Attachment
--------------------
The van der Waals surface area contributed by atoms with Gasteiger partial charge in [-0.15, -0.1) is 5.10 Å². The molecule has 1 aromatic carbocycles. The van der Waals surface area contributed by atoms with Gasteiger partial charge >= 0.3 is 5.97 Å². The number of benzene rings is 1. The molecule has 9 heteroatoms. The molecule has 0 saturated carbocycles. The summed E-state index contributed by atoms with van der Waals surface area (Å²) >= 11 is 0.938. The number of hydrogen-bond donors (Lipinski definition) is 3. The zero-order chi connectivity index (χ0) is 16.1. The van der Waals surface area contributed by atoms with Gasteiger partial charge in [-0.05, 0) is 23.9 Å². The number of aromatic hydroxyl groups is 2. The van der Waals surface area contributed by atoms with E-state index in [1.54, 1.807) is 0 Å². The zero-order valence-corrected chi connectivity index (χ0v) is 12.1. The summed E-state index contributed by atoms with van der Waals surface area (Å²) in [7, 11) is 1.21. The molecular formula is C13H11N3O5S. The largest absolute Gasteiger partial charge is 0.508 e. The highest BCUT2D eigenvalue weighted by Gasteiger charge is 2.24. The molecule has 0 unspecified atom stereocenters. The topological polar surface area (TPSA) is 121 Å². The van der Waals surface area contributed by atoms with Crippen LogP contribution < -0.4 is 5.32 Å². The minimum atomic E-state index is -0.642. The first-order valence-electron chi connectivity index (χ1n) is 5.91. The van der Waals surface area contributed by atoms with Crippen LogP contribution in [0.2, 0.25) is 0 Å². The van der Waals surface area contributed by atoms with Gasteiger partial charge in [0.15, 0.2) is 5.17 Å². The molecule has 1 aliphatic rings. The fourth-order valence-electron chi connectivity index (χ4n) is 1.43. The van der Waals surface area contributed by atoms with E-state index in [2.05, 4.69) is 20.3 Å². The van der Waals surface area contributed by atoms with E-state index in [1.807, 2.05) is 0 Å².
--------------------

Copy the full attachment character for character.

The van der Waals surface area contributed by atoms with Gasteiger partial charge in [-0.15, -0.1) is 5.10 Å². The molecule has 1 aromatic carbocycles. The van der Waals surface area contributed by atoms with Gasteiger partial charge >= 0.3 is 5.97 Å². The number of benzene rings is 1. The molecule has 9 heteroatoms. The molecule has 0 saturated carbocycles. The summed E-state index contributed by atoms with van der Waals surface area (Å²) >= 11 is 0.938. The number of hydrogen-bond donors (Lipinski definition) is 3. The zero-order chi connectivity index (χ0) is 16.1. The van der Waals surface area contributed by atoms with Gasteiger partial charge in [-0.05, 0) is 23.9 Å². The number of aromatic hydroxyl groups is 2. The van der Waals surface area contributed by atoms with E-state index in [1.54, 1.807) is 0 Å². The zero-order valence-corrected chi connectivity index (χ0v) is 12.1. The summed E-state index contributed by atoms with van der Waals surface area (Å²) in [7, 11) is 1.21. The molecular formula is C13H11N3O5S. The largest absolute Gasteiger partial charge is 0.508 e. The highest BCUT2D eigenvalue weighted by Gasteiger charge is 2.24. The molecule has 0 unspecified atom stereocenters. The topological polar surface area (TPSA) is 121 Å². The van der Waals surface area contributed by atoms with Crippen LogP contribution < -0.4 is 5.32 Å². The minimum atomic E-state index is -0.642. The first-order valence-electron chi connectivity index (χ1n) is 5.91. The van der Waals surface area contributed by atoms with Crippen LogP contribution in [0.2, 0.25) is 0 Å². The van der Waals surface area contributed by atoms with Gasteiger partial charge in [0.15, 0.2) is 5.17 Å². The molecule has 1 aliphatic rings. The fourth-order valence-electron chi connectivity index (χ4n) is 1.43. The van der Waals surface area contributed by atoms with E-state index in [2.05, 4.69) is 20.3 Å². The van der Waals surface area contributed by atoms with E-state index in [1.807, 2.05) is 0 Å².